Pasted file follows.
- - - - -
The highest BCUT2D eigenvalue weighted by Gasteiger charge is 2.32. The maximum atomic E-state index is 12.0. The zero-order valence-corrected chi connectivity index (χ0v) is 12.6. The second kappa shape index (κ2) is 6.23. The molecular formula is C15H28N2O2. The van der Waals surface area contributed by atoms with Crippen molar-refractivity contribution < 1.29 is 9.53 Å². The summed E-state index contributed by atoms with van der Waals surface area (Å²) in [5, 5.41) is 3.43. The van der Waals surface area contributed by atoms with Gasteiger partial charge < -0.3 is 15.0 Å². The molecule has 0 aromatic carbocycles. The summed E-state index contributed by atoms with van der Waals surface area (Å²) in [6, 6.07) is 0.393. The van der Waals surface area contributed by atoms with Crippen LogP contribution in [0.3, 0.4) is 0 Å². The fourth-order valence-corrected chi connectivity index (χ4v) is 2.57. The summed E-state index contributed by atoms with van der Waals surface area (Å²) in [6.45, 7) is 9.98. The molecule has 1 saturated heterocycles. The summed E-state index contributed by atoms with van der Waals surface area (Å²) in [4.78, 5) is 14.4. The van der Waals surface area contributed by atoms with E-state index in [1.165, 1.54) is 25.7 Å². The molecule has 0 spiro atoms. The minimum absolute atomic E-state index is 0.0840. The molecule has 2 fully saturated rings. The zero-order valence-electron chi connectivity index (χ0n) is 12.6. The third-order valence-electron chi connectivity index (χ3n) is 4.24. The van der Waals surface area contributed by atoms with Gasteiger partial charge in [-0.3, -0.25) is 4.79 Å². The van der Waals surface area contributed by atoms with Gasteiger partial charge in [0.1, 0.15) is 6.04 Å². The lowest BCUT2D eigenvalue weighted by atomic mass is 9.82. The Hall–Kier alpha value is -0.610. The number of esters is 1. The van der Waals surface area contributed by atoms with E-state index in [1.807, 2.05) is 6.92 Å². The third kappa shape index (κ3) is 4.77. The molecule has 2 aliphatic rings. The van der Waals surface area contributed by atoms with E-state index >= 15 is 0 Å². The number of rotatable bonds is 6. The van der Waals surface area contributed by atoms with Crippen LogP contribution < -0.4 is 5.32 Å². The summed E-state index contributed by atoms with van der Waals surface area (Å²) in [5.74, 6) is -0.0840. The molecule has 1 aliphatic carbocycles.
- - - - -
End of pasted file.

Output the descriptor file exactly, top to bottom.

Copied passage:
The highest BCUT2D eigenvalue weighted by Gasteiger charge is 2.32. The maximum atomic E-state index is 12.0. The zero-order valence-corrected chi connectivity index (χ0v) is 12.6. The second kappa shape index (κ2) is 6.23. The molecular formula is C15H28N2O2. The van der Waals surface area contributed by atoms with Crippen molar-refractivity contribution < 1.29 is 9.53 Å². The summed E-state index contributed by atoms with van der Waals surface area (Å²) in [5, 5.41) is 3.43. The van der Waals surface area contributed by atoms with Gasteiger partial charge < -0.3 is 15.0 Å². The molecule has 0 aromatic carbocycles. The summed E-state index contributed by atoms with van der Waals surface area (Å²) in [6, 6.07) is 0.393. The van der Waals surface area contributed by atoms with Crippen LogP contribution in [0.3, 0.4) is 0 Å². The fourth-order valence-corrected chi connectivity index (χ4v) is 2.57. The summed E-state index contributed by atoms with van der Waals surface area (Å²) in [6.45, 7) is 9.98. The molecule has 1 saturated heterocycles. The summed E-state index contributed by atoms with van der Waals surface area (Å²) in [4.78, 5) is 14.4. The van der Waals surface area contributed by atoms with E-state index in [1.165, 1.54) is 25.7 Å². The molecule has 0 spiro atoms. The minimum absolute atomic E-state index is 0.0840. The molecule has 2 fully saturated rings. The zero-order valence-electron chi connectivity index (χ0n) is 12.6. The third-order valence-electron chi connectivity index (χ3n) is 4.24. The van der Waals surface area contributed by atoms with Gasteiger partial charge in [-0.3, -0.25) is 4.79 Å². The van der Waals surface area contributed by atoms with Gasteiger partial charge in [0.1, 0.15) is 6.04 Å². The lowest BCUT2D eigenvalue weighted by atomic mass is 9.82. The Hall–Kier alpha value is -0.610. The number of esters is 1. The van der Waals surface area contributed by atoms with E-state index in [1.807, 2.05) is 6.92 Å². The third kappa shape index (κ3) is 4.77. The molecule has 2 aliphatic rings. The van der Waals surface area contributed by atoms with E-state index >= 15 is 0 Å². The number of rotatable bonds is 6. The van der Waals surface area contributed by atoms with Crippen LogP contribution < -0.4 is 5.32 Å². The summed E-state index contributed by atoms with van der Waals surface area (Å²) in [5.74, 6) is -0.0840. The molecule has 1 aliphatic carbocycles.